Collateral consequences are restrictions that limit or prohibit a convicted person's access to opportunities and rights afforded to those without a criminal history. Collateral consequences can affect many aspects of a person's life – from education to employment – making it difficult to reintegrate into society and sustain themselves even after completing their sentence.
Unlike criminal penalties, such as incarceration and fines, collateral consequences are not formally imposed at the time of sentencing. Rather, they stem from state, local, and/or federal laws and regulations and private sector practices and policies.
Tens of thousands of collateral consequences exist. Although a convicted individual may not be subject to all of them, even facing one prohibition or limitation can make it difficult for a person to move forward with their life. Sadly, not many people are aware of the lasting, debilitating effects of a conviction. Neither judges nor prosecutors are legally required to inform a defendant of collateral consequences (except for deportation consequences) of a guilty plea or verdict. Because there are so many collateral consequences spread through laws and policies, it would not be feasible to list them all during an arraignment or any part of a criminal case.
Categories of Collateral Consequences
One of the justifications for establishing laws and policies placing restrictions on individuals with criminal histories is that doing such reduces the risk the person poses to society's safety. While that may apply to some collateral consequences – for instance, prohibiting people convicted of violent crimes to possess firearms – not all collateral consequences are directly related to the offense the person was convicted of. Some seem only to make it hard for the individual to re-enter and reintegrate into society.
Below are just a few areas in which collateral consequences are apparent:
- Employment: A person with a criminal history may face barriers when seeking employment in both the public and private sectors. For instance, individuals convicted of certain crimes are prohibited from holding federal office, and felons cannot serve in the armed forces. Also, although many states have laws barring private employers from asking about convictions on employment applications, that does not prevent them from denying a candidate with a criminal history. Company policies may be in place that allow candidates to be screened out during the hiring process.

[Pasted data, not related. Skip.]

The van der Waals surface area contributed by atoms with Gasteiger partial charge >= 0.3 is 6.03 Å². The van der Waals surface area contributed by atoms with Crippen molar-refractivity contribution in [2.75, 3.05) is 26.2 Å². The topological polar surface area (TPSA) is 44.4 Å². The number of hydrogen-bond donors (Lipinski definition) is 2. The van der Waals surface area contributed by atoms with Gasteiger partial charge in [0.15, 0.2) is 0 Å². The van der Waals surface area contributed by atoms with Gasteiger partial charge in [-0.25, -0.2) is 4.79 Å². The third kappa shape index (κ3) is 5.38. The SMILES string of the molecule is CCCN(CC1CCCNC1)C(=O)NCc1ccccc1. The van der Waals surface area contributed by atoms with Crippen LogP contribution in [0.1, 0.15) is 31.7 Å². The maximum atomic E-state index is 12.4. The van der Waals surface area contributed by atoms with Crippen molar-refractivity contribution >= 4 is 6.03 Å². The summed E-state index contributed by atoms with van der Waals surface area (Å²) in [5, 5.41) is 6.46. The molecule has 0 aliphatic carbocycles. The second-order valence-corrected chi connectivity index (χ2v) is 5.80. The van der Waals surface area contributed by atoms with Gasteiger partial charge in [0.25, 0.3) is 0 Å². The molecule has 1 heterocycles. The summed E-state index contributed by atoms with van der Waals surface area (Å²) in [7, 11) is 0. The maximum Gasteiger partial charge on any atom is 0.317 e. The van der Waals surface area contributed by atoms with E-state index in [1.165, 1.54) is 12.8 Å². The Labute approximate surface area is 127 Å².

- Professional licensure: Many careers require those practicing in the field to obtain and maintain a professional license. However, licensing board regulations may make so that a person convicted of a crime may be denied proper certifications. Or, if they already hold a professional license, it may be suspended.
- Public or private housing: Individuals convicted of drug crimes may be ineligible for federally subsidized housing. Additionally, private landlords may be reluctant to rent property to someone with a criminal history, regardless of the offense.
- Government benefits: A drug crime conviction can render a person ineligible for many government benefits, such as Temporary Assistance for Needy Families (TANF), Supplemental Nutrition Assistance Program (SNAP), and federal financial aid for higher education.
Social Implications of Collateral Consequences
Collateral consequences have severe personal and economic impacts. The convicted individual can have trouble getting a job, finding a place to live, and accessing benefits that would allow them to take care of their essential needs. These restrictions can lead to increased homelessness and, in some cases, may cause the person to re-offend, as they might return to criminal behavior to take care of themselves.
However, it's not just the individual alone who is affected by collateral consequences. The person's family may also feel the impact. For instance, without gainful employment, the person may be unable to feed their family or provide a home for them.
Collateral consequences can impact society in a couple of ways. First, an ex-offender might re-engage in criminal behavior to sustain themselves, putting members of the community at risk of being victim of a crime. Also, the costs for prosecuting and re-incarcerating the individuals come out of taxpayers' pockets.
The effects of a misdemeanor or felony conviction are multifaceted and lasting. That is why it is crucial for anyone charged with a crime to immediately contact a criminal defense attorney and take steps toward protecting their rights and future.
At The Law Office of Thomas C. Thomasian, Esq., our Rhode Island lawyer is ready to fight your charge. Schedule a free consultation by calling (401) 312-4385 or filling out an online contact form.